Third is to keep your head on a swivel and continuously look around for other traffic, flotsam, etc.

These apps are a wonderful adjunct to our mariner tool kit and in closing I will mention just a few more that are very helpful for boaters and these are free from Google Play and include: TideApp, Boat Ramps, Boating Weather, Radar Now!, and Color Flashlight. There are similar apps available on the iPhone and iPhone as well. Next newsletter I will have some more helpful things that can be done with a smartphone, such as controlling equipment.

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Jan 23, 2014 04:25 pm
 Posted by  Arek

Very interesting article.

Is the position of other ships up to date?
I was testing Marine Traffic on my tablet last year, but there was significant delay.

Did you had chance to compare it with real AIS performance?

Arek

---
http://stryjski.net

Jan 24, 2014 05:19 am
 Posted by  Anonymous

This is a cool app, however it is NOT REAL TIME!!

The data displayed from the web is provided by a network of volunteer receivers (I operate one). There are large gaps in the coverage of the marine area. Usually the metropolitan areas have fair coverage. There are also significant delays in the data fed to your app. I have seen delays as much as 15 minutes. Do not be misled into thinking this is as good as having an AIS receiver on your boat. It is wrong to think this app is useful or should be used to assist in navigating a boat!

Jim Cole
jw.cole@svcomplexity.com

Jan 24, 2014 07:23 am
 Posted by  Anonymous

I am disappointed that Ocean navigator would allow something so misleading to be printed. An AIS app is not a safety device and it shouldn't be presented as one. This is misinformation and simply compounds the confusion people have about AIS. Hugh Moore

Jan 27, 2014 08:11 am
 Posted by  Anonymous

From Silverheels III
Disappointed in the extreme to see an article in a magazine purportedly expressly written for OCEAN Navigators. You have given the American source for MMSI as Boat US. Boat US assigns MMSI numbers for vessels sailing in American waters only. A MMSI received from this source will not be included in the international database used by worldwide SAR agencies outside the USA. The correct and only US source of maritime radio certificates, vessel radio station licences and the accompanying MMSI is FCC. When you're planning on cruising internationally, you should apply only to FCC for your vessel's radio station license and you will be assigned a callsign and MMSI recognized worldwide.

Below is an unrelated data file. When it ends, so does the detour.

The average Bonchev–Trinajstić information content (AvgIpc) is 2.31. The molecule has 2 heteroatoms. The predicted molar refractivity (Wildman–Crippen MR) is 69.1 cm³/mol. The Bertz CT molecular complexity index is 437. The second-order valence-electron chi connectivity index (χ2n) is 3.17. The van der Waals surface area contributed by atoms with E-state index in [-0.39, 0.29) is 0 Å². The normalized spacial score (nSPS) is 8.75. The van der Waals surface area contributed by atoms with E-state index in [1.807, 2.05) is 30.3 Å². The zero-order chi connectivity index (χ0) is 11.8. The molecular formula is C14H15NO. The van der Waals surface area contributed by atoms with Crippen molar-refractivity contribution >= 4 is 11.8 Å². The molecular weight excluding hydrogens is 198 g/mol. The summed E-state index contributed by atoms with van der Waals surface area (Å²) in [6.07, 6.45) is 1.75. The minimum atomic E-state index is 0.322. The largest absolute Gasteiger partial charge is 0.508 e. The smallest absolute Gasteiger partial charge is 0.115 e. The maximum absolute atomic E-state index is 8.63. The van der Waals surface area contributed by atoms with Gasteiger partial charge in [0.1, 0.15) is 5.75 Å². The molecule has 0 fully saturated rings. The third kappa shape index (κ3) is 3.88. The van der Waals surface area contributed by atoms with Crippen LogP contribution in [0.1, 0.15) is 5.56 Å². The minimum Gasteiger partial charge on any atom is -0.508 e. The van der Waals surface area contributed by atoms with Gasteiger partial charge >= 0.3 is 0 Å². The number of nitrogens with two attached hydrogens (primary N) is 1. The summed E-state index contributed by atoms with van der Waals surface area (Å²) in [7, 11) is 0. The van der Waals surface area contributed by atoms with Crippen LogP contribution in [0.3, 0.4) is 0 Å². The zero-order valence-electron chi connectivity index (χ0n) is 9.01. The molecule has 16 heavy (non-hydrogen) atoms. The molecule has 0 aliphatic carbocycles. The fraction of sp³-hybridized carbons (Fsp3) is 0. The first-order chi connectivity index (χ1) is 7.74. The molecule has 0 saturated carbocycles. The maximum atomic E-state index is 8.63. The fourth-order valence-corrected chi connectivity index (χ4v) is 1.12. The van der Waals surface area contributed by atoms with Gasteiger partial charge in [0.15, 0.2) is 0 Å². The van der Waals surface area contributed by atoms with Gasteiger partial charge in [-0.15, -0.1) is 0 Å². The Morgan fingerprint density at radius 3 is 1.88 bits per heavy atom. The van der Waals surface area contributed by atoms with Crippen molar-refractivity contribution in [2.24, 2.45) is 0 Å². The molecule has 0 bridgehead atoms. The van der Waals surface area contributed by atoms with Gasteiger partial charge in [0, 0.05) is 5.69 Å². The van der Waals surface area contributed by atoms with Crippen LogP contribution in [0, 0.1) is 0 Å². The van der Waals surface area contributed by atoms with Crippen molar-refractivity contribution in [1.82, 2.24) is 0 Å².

Canadian MMSI application portal:
http://www.ic.gc.ca/eic/site/smt-gst.nsf/eng/sf01032.html

United States of America Maritime FCC station licence (including MMSI)http://wireless.fcc.gov/services/index.htm?job=licensing&id=ship_stations#Obtaining a License

Americans will find that their MMSI number has been included with their callsign on their 10 year paper FCC radio station licence for international travel. (see application portal above)
This is a paper station licence with your vessel's callsign, not to be confused with the Restricted Operator's Certificate (Maritime) which is a card issued to you personally, not associated with your boat.
An American MMSI assigned by Boat US is not recorded in the ITU database. The US government-issued FCC MMSI always ends with a zero.